JAKARTA(Reuters) - Two weeks after his narrow win in Indonesia’s presidential election in July, Joko Widodo, though still months away from taking office, jump-started an effort to save Jakarta from drowning.
Minutes of a July 25 meeting with city officials and ministers from the outgoing administration show that Widodo endorsed the most ambitious feature of a plan that had been on the drawing boards for nearly two years: a “Great Sea Wall” in the shape of Indonesia’s national symbol, the Garuda bird of Hindu mythology.
The private sector would be “the main actor” in financing the Great Sea Wall, whose total cost could rise to $40 billion over three decades. Widodo wanted the group to quickly set a ground-breaking date.
Outgoing President Susilo Bambang Yudhoyono, wanting a signature achievement to burnish the legacy of his administration, obliged him. The Great Sea Wall was launched on Oct. 9 – two weeks before Widodo was sworn in.
The centerpiece of the plan will be an outer seawall built on reclaimed land several miles out in Jakarta Bay, according to a final version of the Master Plan reviewed by Reuters.
A “Waterfront City,” with office towers, hotels and luxury housing, will be built atop the seawall complex, covering up to 10,000 acres - nearly half the size of Manhattan. Selling real estate on the Giant Sea Wall would be the main financing vehicle for the wall itself, which would be completed by 2022.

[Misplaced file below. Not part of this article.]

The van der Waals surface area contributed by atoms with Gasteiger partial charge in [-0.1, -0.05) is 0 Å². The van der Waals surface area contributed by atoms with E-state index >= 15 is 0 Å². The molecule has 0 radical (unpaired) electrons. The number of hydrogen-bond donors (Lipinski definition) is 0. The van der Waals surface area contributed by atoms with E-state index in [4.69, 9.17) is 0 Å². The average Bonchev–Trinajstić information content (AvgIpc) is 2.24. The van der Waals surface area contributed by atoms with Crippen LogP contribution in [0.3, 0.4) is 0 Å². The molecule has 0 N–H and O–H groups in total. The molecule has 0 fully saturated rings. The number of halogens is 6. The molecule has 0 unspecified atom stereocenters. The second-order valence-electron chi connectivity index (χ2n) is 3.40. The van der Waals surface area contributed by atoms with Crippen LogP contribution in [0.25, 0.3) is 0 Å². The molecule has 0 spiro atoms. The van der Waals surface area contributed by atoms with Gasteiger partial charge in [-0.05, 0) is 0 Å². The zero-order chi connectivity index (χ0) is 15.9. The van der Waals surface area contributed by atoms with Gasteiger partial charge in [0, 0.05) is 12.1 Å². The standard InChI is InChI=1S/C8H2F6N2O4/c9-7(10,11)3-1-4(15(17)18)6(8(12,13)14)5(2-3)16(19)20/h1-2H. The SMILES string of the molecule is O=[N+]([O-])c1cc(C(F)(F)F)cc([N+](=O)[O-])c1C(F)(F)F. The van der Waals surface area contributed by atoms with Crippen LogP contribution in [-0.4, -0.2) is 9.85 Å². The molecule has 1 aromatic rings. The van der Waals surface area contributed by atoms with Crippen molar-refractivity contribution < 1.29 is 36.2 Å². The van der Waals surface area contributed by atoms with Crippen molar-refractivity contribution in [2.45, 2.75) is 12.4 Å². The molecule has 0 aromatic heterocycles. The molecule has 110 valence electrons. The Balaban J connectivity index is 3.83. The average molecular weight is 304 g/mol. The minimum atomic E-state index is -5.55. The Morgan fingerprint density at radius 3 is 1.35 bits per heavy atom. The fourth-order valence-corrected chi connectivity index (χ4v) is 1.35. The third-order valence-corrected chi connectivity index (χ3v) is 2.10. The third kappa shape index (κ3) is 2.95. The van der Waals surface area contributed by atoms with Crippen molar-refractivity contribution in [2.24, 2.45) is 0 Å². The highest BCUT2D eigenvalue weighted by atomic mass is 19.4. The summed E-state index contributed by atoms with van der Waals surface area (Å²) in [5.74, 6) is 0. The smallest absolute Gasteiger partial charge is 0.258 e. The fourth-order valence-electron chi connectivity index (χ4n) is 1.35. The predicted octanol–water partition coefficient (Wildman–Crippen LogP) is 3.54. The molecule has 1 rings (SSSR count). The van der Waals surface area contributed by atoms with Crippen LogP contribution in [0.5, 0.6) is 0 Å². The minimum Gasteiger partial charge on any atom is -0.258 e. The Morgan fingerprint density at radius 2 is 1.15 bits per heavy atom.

Meeting that deadline “will be one of the most challenging hydraulic civil works that has been carried out worldwide,” the Master Plan says.
The first phase of the project is a $2 billion, 20-mile inner seawall now being built just behind an existing wall that is crumbling as it sinks into the sea. This first phase, which is supposed to be completed by 2018, will pay for new pumping stations and raise the level of riverbank dikes throughout the city.
One of the most challenging features of the plan is to convert Jakarta Bay into a reservoir enclosed by the outer Giant Sea Wall. New pumping stations will pour water in the reservoir from the rivers and canals now stagnating below sea level in the city.
Planners envision the reservoir one day becoming a sustainable source of drinking water for the city. But first, Jakarta would have to build massive wastewater treatment and water purification plants. Until that happens, Jakarta’s rivers and canals, among the world’s most polluted, would spew filthy water into the bay.
That scenario is one of the main criticisms of the Waterfront City. Sceptics “are afraid that it would turn into a giant septic tank behind the Giant Sea Wall,” said Victor Coenen, Indonesia chief of Witteveen+Bos, the Dutch engineering and consulting firm that helped design the Giant Sea Wall project.
Acting Jakarta Governor Basuki “Ahok” Tjahaja Purnama is one of them. “I honestly have doubts about” the Giant Sea Wall, he told an audience of hydrologists on Oct. 31. “Flushing the mud will be very problematic.”
Corruption, endemic in Indonesia, will also be “a real challenge” for what would be one of Indonesia’s biggest-ever infrastructure projects, the governor said.
Jakarta will need to assess the Giant Sea Wall against “a range of options to see if it makes economic sense,” said Ashvin Dayal, managing director of the Rockefeller Foundation in Asia, which is funding a number of climate resilience projects in the region. Giant dikes can “create a fail-safe mentality.”
Reporting by Bill Tarrant; edited by John Blanton.